2)      Another tyre swing – the current tyre swing has been so successful that we are going to put in another one!

I can't wait to test this one!

NB: some of the eagle eyed amongst you will notice that we have had to take down the tyre swing temporarily. Never fear, it will go back up very soon!

3)      A horizontal spiders’ web – Using a large tree stump, we will construct a spiders web of epic proportions! You’ll be able to climb over, under or simply sit on it and admire the views around you! You'll have to come down and see for yourself as it starts to take shape...

4)      Log stilts – Test your balance and stretching abilities…

5)      A muddy pit – Mud, mud everywhere… come and find worms in our muddy pit, create mud pies or get your wellies on and get stuck in! *warning* parental advisory – muddiness very likely!

Be like a volunteer or ranger for the day - getting muddy is fun!!
6)      Most exciting of all: a treehouse – keep an eye out as we ask for your ideas very soon on the Wray Castle Facebook Page

Ok, so perhaps this is a little too elaborate for the size of trees in our woods! But we are looking forward to getting your ideas! I can't wait to get my hands dirty constructing it!

Watch this space! If you see us working out and about on the trail over the course of the next few months, come and have a chat! We love hearing your ideas and we are always in need of people to test our creations!

You can keep up with developments on the play trail on the Wray Castle Facebook Page

6 February 2015

Friends, Romans, Hedgelayers

 Friends, Romans, hedgelayers … 

One of the great things about working at High Wray it is that we are playing our part in helping to keep traditional skills alive. One such skill is hedgelaying, which is carried out all over the country with regional variations in styles and techniques. It’s a fascinating process with a long history – according to the National Hedgelaying Society in 55BC Julius Caesar mentioned a tribe in Flanders using techniques recognisable today.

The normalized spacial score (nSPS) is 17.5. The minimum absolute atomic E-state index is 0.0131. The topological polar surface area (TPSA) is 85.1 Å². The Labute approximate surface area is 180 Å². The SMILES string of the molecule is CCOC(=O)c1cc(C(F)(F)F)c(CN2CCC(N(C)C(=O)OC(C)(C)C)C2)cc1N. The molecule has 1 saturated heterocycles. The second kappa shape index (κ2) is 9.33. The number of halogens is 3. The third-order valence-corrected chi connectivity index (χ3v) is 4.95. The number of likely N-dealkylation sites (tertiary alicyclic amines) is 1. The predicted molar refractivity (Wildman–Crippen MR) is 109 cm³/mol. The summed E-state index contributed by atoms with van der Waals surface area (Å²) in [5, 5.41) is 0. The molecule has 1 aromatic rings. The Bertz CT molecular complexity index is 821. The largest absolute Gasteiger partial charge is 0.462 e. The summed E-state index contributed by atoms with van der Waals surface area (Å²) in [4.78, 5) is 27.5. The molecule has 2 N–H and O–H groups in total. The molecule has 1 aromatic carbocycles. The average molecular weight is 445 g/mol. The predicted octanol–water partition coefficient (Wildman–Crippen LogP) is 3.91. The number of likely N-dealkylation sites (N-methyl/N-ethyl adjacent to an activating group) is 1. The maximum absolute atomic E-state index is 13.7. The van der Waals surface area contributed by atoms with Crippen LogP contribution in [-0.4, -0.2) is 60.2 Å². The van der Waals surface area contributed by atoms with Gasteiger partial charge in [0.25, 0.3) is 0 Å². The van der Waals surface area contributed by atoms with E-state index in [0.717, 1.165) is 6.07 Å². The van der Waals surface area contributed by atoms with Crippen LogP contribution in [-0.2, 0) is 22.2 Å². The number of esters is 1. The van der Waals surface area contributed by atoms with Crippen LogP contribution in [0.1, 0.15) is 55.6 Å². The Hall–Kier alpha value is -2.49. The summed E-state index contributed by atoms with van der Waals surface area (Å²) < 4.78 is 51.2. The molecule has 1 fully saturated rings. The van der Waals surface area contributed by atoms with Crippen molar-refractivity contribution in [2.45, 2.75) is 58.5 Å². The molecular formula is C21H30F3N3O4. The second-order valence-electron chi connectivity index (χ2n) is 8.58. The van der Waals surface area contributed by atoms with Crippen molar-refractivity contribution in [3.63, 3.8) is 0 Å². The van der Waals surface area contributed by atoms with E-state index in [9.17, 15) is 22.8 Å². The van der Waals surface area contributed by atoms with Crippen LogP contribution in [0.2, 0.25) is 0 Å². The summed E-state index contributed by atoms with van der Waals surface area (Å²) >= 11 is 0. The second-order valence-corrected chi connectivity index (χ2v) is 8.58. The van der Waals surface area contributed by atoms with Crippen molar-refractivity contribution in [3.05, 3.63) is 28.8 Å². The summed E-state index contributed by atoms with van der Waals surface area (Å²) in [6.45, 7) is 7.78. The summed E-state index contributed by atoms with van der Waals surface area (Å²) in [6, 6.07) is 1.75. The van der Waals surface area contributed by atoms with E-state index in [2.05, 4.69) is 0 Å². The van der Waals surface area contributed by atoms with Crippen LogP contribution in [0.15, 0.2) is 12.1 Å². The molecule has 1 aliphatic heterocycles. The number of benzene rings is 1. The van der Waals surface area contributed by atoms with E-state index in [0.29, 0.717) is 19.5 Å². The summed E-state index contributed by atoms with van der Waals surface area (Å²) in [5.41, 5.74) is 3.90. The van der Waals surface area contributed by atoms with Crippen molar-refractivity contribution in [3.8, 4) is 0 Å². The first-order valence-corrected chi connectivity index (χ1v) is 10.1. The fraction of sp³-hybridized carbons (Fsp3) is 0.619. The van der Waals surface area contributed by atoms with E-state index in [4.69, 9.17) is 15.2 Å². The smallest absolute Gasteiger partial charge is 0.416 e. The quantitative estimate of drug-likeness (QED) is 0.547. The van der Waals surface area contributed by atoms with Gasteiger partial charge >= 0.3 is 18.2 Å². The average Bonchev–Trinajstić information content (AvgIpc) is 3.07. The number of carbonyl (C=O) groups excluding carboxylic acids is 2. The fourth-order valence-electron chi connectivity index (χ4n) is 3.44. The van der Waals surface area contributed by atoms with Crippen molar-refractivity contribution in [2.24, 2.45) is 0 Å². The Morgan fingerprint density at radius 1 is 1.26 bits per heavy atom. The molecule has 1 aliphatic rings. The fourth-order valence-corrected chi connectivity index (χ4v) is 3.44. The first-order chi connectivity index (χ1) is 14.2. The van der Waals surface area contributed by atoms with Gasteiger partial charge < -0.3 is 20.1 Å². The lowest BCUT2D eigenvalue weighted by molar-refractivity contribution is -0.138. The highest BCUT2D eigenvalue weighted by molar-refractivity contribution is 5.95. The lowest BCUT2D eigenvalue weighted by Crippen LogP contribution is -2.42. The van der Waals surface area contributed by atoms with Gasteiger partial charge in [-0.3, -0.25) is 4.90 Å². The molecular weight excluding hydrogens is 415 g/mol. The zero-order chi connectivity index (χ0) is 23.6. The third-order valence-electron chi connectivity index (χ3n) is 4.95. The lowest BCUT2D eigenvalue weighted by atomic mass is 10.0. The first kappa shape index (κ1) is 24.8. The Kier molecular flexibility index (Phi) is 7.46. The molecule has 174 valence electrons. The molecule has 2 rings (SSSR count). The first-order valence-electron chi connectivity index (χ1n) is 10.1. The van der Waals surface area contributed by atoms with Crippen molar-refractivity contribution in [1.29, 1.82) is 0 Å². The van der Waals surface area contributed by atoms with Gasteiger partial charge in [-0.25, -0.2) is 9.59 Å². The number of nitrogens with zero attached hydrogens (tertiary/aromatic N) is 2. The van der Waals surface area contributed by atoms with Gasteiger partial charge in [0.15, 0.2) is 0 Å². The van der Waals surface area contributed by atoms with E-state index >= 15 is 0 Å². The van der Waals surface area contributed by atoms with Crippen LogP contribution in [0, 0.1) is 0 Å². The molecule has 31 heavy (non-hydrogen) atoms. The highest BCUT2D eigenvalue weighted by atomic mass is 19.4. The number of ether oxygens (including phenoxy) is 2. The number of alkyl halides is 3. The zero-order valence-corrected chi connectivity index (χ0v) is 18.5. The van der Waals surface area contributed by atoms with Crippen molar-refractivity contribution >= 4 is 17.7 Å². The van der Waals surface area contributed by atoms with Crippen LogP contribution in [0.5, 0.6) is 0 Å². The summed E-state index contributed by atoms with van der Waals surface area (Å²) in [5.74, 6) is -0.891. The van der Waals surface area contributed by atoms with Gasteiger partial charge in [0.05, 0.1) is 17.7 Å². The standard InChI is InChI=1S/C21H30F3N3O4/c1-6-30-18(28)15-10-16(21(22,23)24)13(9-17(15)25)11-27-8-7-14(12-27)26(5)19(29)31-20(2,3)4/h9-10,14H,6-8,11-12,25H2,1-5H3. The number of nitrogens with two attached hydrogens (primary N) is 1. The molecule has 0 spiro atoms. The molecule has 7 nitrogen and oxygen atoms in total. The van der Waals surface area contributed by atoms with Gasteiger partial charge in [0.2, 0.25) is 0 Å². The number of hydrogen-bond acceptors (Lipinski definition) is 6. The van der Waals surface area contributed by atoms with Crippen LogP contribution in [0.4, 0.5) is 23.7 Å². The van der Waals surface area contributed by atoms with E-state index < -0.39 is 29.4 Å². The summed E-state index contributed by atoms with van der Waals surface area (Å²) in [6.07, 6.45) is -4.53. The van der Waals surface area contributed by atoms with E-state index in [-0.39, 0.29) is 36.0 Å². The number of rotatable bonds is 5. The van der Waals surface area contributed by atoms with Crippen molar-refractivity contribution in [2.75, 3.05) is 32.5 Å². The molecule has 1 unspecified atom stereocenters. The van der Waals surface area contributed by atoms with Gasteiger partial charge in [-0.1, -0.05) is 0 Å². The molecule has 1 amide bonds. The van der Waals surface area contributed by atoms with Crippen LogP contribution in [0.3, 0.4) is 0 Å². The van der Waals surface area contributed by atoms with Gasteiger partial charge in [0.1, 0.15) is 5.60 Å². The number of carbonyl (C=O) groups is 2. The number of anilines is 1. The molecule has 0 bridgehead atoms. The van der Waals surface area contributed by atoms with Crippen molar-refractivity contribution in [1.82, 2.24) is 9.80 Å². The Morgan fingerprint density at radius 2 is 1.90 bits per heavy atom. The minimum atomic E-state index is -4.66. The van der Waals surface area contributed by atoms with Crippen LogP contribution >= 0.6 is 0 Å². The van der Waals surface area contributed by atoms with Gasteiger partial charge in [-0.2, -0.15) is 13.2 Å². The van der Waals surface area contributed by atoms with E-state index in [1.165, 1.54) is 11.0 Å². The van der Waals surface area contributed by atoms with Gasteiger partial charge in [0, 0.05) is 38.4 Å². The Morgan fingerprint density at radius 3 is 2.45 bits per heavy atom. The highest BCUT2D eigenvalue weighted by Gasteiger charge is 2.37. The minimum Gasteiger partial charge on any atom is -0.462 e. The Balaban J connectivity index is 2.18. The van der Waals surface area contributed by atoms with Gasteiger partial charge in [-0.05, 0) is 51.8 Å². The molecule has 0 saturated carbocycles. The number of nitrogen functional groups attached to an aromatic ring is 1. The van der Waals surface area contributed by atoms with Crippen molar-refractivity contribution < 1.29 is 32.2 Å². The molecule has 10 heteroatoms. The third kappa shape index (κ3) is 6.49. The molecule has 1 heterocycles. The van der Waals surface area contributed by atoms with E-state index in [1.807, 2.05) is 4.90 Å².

Hedge with a view

A winter task often means chilly conditions!
Hedgelaying is a job that can only be done in winter when the sap is not rising. It involves cutting hedge plants most of the way through their stems and ‘laying’ them on their sides to form a stock proof barrier. The traditional tool for this is the Billhook, although often today hedgelaying is done with a chainsaw.

A billhook - lots of regional variations available ...
 As well as looking good, a laid hedge provides shelter for the stock, encourages new growth in the plants and makes good ground cover for wildlife. The regional variations come (amongst other things) with the differences in how steep an angle you lay the plants, how wide and high your hedge is and where you put wooden stakes to hold everything in place.

Finished stretch of hedge, quite late in the season (note leaves on plants)
Collateral benefits

So it’s a satisfying, traditional skill that many regular local volunteers look forward to each winter – although for some we’re sure that has a lot to do with the fact that when you’re hedgelaying you generally have a nice big fire to burn all the excess bits of wood!

Utilizing the fire in a vain attempt to dry out the thorn proof hedgelaying gauntlets
We also run National Trust hedgelaying working holidays which adds an extra level of interest for us as we will often have some quite experienced people from other parts of the country turning up to ‘see how we do it here’. Not only do they bring different knowledge and experience we can pick up on, they sometimes bring all sorts of interesting tools and equipment for us to admire too.

That's some very interesting equipment - A working holiday participant's wood burning kettle
By the time we finish this year’s hedges the season will be over for the year and we’ll be moving on to other tasks. We look forward to this time, not because we don’t like hedgelaying but because the end of it heralds the start of spring and all that glorious sunshine that’s no doubt heading our way …..

Find out more about National Trust working holidays here:

By Rob Clarke, Basecamp Community Ranger